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The effects of the historic freezing temperatures in February 2021 are widespread. After the ice thawed and the snow melted, many people were left with frost-damaged or dead landscaping. While much of the damage from the rapidly-changing temperatures is obvious, trees and plants have also suffered internal damage, and will likely show signs for years to come.

Will the freezing temperatures and winter weather kill my trees?

Unfortunately, we can already see the signs of frost-killed plants: leaves and other plant tissue that appears wet, soft, brown/black, or dried up. This type of damage is prevalent in succulents, pittosporum, loropetalum, geraniums, and related plants. Palms will likely also suffer extensive frost damage, but it is best to wait until the summer to see if they put out new growth. 

Evergreens and more frost-resistant trees and shrubs should fare better. Common examples of this group of plants are yaupon hollies, wax myrtles, and crape myrtles. These species may brown in sections, but ultimately survive. Even if they survive, some of the brown sections will never recover. It is best to wait until summer for new growth to see the extent of the damage. 

Trees with thinner bark, such as fruit trees and Japanese maples, may leaf out in the spring and appear unharmed. Damage to the inner layers of the tree, however, can prevent proper movement of water and nutrients in the tree’s vascular system and can lead to stress symptoms in the summer, appearing as a sudden browning and wilting of the leaves. 

Larger native trees such as red oak and pecan may show dieback or brown sections, but should recover if cared for properly. Live oaks may show browning, but should recover and put out new leaves in spring. [UPDATE – VISIT OUR POST WITH INFORMATION SPECIFIC TO LIVE OAKS]

Frost Cracks

Frost cracks are caused not by surface frost, but by fluctuating temperatures, and are most-often seen on the southern sides of trees, which get more direct sunlight. On a cold but sunny day, the sun warms the exposed areas of the tree, causing expansion. When temperatures drop rapidly at night, the bark cools and shrinks faster than the tissue underneath. As the bark shrinks, it splits vertically over areas where the underlying wood is still expanded. Splitting and cracking is most common in areas where there are wounds or other damage that has weakened the bark. Young trees and trees with thin bark are especially susceptible. Frost cracks are rarely fatal and will heal over time, but can be entryways for disease and insects. Stressed trees exhibiting cracks should be given special attention and should be properly fertilized and cared-for to help protect against diseases and insect activity.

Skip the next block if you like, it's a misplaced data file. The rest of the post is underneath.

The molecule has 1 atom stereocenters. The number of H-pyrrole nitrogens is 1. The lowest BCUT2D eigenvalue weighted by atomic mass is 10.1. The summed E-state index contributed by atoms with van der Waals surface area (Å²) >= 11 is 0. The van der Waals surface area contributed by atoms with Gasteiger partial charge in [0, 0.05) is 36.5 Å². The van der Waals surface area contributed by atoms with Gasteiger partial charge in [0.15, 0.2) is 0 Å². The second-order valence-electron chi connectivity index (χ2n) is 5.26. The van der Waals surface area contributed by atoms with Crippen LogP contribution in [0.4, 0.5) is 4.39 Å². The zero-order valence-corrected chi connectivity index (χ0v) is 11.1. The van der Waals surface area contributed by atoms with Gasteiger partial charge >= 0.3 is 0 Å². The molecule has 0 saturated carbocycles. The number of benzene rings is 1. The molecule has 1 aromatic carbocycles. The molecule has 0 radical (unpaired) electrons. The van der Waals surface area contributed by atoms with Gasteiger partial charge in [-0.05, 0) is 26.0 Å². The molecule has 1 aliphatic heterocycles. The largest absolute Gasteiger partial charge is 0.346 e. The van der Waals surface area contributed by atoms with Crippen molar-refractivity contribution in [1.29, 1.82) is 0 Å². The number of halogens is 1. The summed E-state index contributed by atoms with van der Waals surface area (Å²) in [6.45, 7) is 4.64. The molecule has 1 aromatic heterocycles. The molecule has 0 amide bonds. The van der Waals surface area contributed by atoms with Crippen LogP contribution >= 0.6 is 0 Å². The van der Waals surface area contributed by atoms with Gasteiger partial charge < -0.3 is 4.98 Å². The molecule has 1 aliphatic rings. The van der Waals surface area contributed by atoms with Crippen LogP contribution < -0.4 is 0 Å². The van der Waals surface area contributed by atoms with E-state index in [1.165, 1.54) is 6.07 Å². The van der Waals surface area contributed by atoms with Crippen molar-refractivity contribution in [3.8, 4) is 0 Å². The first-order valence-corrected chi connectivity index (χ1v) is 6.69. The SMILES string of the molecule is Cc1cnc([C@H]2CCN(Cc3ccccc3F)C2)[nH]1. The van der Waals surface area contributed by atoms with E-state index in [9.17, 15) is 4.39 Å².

For freeze-damaged plants, it is important to provide proper care in the short and long term. 


  • Watch for signs of damage.
    • Browning and widespread leaf drop will be common.
    • Wait until spring or summer before deciding if a plant is salvageable.
  • Water correctly.
    • Once the ground has thawed out, and temperatures are consistently above freezing, do a deep soak watering for the roots of trees.
      • Use a hose, not sprinklers.
    • Watering can help a tree with damaged leaves to take up nutrients. 


  • Have frost-damaged trees evaluated by an local ISA Certified Arborist.
    • Every tree species will react differently to the freeze.
    • Factors like location, soil conditions, and even the movement of the storm front will affect the trees’ ability to survive.


  • Fertilization and proper watering will be key to freeze-damaged trees.
    • Nutrient-rich soil with beneficial bacteria and fungi can speed a tree’s recovery.
  • Do not use herbicides around affected plants.
    • Never use a “weed and feed” product near your trees.
  • Continue proper maintenance trimming and care.
    • Remove dead wood and loose bark, thin for light and air.

At Texas Tree Surgeons, we love trees and we love our community! The freezing weather in February 2021 caused damage not just to North Texas’s infrastructure, leaving many without power, water, and shelter, but also to our urban forest. Once the needs of our residents have been met, it’s a good time to think about how best to care for our frost-damaged trees and shrubs. We are here to help you evaluate the damage to your landscaping and make an informed decision about how to proceed. If your trees and shrubs don’t leaf out in the spring, or you have any other questions, let us know! We have a team of ISA Certified Arborists ready to help in any way we can!